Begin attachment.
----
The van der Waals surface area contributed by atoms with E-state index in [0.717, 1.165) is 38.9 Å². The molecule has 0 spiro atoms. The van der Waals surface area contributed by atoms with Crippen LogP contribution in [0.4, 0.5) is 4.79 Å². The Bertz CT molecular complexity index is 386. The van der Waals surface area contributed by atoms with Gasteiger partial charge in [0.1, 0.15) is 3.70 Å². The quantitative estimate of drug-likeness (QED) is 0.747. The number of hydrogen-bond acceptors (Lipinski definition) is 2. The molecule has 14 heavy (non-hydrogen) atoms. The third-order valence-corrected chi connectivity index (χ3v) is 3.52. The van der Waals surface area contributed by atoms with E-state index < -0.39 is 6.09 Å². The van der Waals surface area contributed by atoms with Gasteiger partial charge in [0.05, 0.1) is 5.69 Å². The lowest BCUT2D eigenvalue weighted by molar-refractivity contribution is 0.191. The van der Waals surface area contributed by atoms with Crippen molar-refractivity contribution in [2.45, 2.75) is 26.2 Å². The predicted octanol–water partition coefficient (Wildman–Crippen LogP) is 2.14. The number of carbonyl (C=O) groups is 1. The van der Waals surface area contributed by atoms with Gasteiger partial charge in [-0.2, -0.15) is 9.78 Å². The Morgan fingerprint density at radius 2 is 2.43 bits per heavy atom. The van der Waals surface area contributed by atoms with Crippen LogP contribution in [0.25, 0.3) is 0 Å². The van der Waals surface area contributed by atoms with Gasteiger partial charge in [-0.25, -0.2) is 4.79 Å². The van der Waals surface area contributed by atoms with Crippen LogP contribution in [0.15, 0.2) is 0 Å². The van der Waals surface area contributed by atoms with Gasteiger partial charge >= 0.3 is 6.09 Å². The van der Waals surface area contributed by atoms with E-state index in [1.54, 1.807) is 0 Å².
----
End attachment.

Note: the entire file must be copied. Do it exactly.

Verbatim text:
The van der Waals surface area contributed by atoms with E-state index in [0.717, 1.165) is 38.9 Å². The molecule has 0 spiro atoms. The van der Waals surface area contributed by atoms with Crippen LogP contribution in [0.4, 0.5) is 4.79 Å². The Bertz CT molecular complexity index is 386. The van der Waals surface area contributed by atoms with Gasteiger partial charge in [0.1, 0.15) is 3.70 Å². The quantitative estimate of drug-likeness (QED) is 0.747. The number of hydrogen-bond acceptors (Lipinski definition) is 2. The molecule has 14 heavy (non-hydrogen) atoms. The third-order valence-corrected chi connectivity index (χ3v) is 3.52. The van der Waals surface area contributed by atoms with E-state index < -0.39 is 6.09 Å². The van der Waals surface area contributed by atoms with Gasteiger partial charge in [0.05, 0.1) is 5.69 Å². The lowest BCUT2D eigenvalue weighted by molar-refractivity contribution is 0.191. The van der Waals surface area contributed by atoms with Crippen molar-refractivity contribution in [2.45, 2.75) is 26.2 Å². The predicted octanol–water partition coefficient (Wildman–Crippen LogP) is 2.14. The number of carbonyl (C=O) groups is 1. The van der Waals surface area contributed by atoms with Gasteiger partial charge in [-0.2, -0.15) is 9.78 Å². The Morgan fingerprint density at radius 2 is 2.43 bits per heavy atom. The van der Waals surface area contributed by atoms with Crippen LogP contribution in [0.25, 0.3) is 0 Å². The van der Waals surface area contributed by atoms with Gasteiger partial charge in [-0.25, -0.2) is 4.79 Å². The van der Waals surface area contributed by atoms with Crippen LogP contribution in [0.15, 0.2) is 0 Å². The van der Waals surface area contributed by atoms with Gasteiger partial charge >= 0.3 is 6.09 Å². The van der Waals surface area contributed by atoms with E-state index in [1.54, 1.807) is 0 Å².